The coronavirus pandemic has put indie musicians in a tougher spot than most have ever been in before, with no ability to tour traditionally — and, therefore, sell more merch in person — due to social distancing measures and bans on large gatherings. It’s also given fans a conundrum: What’s the best way to support independent music right now? One answer is to buy music and merch on Bandcamp today, March 20, when the music-distribution site is giving 100 percent of profits directly to artists until midnight PT. Many labels have given up their share too, and some have even made all their music pay-what-you-can. (Most music for sale on Bandcamp has a minimum price, but you can always pay more to go directly to the artist.) Here are 15 musicians across all genres, along with one record label, worth checking out any day on Bandcamp, but today especially.
Black Belt Eagle Scout
No doubt Northwest Washington, especially Seattle, has been hit hardest by the coronavirus pandemic so far, as one of the first outbreaks in the U.S. Katherine Paul grew up an hour or so away, in the Swinomish Indian Tribal Community, which informs her music as Black Belt Eagle Scout. Now based in Portland, she postponed her Turtle Island tour due to the coronavirus, but you can buy her lush, celebratory 2019 record At the Party With My Brown Friends now.
Bare-bones Philly hardcore trio Control Top put on one of the most electric live shows I saw last year, and it’s a shame their spring tour for anti-capitalist debut album Covert Contracts is a casualty of this pandemic. Good thing their tour merch, like T-shirts that say “Eat Shit,” double as a perfect expression of everything we’re feeling right now — pair it with polished new single “One Good Day.”
Denzel Curry & Kenny Beats
One of the hardest producers in hip-hop right now, Kenny Beats, who’s recently produced full projects for Rico Nasty and Vince Staples, teamed up with razor-sharp Miami rapper Denzel Curry on February’s UNLOCKED, an EP that’ll give you whiplash. Find more where that came from in Kenny Beats’s and Denzel Curry’s discographies.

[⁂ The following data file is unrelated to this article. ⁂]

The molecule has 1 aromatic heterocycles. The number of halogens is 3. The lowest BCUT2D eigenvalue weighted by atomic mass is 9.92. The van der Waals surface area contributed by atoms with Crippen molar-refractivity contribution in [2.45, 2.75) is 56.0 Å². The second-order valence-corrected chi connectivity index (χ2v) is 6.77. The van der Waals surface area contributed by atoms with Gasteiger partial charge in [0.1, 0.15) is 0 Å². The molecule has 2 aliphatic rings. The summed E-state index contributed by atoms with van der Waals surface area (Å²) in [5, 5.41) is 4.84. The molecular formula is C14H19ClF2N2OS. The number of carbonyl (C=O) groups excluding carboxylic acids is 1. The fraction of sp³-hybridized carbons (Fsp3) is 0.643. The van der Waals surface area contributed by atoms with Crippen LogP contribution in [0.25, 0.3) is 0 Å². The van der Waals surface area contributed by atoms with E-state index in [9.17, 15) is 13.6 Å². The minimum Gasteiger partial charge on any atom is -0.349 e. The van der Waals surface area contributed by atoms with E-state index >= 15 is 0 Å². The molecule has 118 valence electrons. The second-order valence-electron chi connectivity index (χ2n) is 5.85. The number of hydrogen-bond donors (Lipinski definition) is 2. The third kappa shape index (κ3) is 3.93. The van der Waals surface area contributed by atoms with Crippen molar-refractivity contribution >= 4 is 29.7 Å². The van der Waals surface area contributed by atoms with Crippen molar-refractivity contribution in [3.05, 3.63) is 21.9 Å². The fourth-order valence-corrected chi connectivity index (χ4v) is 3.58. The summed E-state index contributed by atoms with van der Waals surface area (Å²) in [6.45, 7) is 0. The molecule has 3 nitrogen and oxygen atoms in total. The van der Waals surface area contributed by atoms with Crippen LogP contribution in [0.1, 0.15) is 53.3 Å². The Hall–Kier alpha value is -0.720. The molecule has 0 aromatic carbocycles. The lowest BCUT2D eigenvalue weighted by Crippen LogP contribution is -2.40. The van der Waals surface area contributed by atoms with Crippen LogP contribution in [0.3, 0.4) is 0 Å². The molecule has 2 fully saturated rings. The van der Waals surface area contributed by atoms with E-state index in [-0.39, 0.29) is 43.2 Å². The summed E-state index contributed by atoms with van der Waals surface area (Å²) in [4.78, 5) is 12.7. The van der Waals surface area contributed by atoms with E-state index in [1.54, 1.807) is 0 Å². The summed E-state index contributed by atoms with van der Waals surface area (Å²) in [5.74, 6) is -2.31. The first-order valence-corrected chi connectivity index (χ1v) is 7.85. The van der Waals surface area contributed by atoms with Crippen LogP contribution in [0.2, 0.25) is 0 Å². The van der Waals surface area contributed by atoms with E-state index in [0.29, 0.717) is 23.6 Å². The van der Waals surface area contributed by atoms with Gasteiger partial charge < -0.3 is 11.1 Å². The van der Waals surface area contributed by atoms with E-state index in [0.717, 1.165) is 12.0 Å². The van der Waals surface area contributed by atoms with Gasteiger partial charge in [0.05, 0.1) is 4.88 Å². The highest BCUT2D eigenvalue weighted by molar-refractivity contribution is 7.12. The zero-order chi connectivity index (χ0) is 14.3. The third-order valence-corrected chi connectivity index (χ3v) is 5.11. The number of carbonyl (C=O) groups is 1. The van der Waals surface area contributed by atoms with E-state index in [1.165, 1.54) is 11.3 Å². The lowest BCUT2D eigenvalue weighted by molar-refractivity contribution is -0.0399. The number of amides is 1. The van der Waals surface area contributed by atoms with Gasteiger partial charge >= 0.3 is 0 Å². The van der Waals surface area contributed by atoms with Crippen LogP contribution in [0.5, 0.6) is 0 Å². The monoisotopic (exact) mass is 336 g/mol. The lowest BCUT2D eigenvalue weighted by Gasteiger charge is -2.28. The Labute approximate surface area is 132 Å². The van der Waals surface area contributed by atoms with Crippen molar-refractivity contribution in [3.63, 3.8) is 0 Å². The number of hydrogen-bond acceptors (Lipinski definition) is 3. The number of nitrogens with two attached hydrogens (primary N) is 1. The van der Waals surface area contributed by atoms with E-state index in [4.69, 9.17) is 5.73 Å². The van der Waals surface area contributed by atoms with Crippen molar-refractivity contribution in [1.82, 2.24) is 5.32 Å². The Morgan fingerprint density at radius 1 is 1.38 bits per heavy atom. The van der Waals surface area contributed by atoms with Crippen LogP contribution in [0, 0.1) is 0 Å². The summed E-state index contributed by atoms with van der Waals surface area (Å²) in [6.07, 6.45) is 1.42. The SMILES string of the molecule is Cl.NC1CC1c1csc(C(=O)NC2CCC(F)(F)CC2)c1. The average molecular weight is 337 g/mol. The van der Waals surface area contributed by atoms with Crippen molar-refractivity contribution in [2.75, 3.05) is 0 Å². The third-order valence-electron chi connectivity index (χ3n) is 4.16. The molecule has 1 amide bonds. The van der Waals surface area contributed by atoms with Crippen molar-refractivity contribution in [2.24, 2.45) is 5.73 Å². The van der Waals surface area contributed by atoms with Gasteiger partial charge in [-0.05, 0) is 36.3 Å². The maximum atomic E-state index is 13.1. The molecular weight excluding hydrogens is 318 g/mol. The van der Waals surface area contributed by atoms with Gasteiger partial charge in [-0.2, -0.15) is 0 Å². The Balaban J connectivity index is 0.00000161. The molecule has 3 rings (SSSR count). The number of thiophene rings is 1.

If you’ve been meaning to do a deep-dive into Brooklyn indie giants Dirty Projectors, now’s your chance. The band is forgoing its own profits through April 3, instead donating toward MusiCares’ COVID-19 Relief Fund. They also recorded a cover of John Lennon’s “Isolation” to benefit the fund.
An emo record named after a video game just screams social distancing — sometimes even literally, like when Dogleg’s Alex Stoitsiadis sings, “Get drunk with your friends and stay home / I don’t care if I’m the one that stays alone.” Melee, the Detroit band’s debut on Triple Crown, is an early contender for the best rock record of the year, 35 ear-splitting minutes of poignant, symphonic chaos.
These days, there’s never a bad time to listen to radical garage-rock band Downtown Boys. Their songs touch on socialism, anti-racism and racial pride, community support, and overthrowing the rich, all of which feel particularly relevant in this pandemic. Plus, their first album Full Communism includes a burning cover of Bruce Springsteen’s “Dancing in the Dark,” for when you get tired and bored with yourself.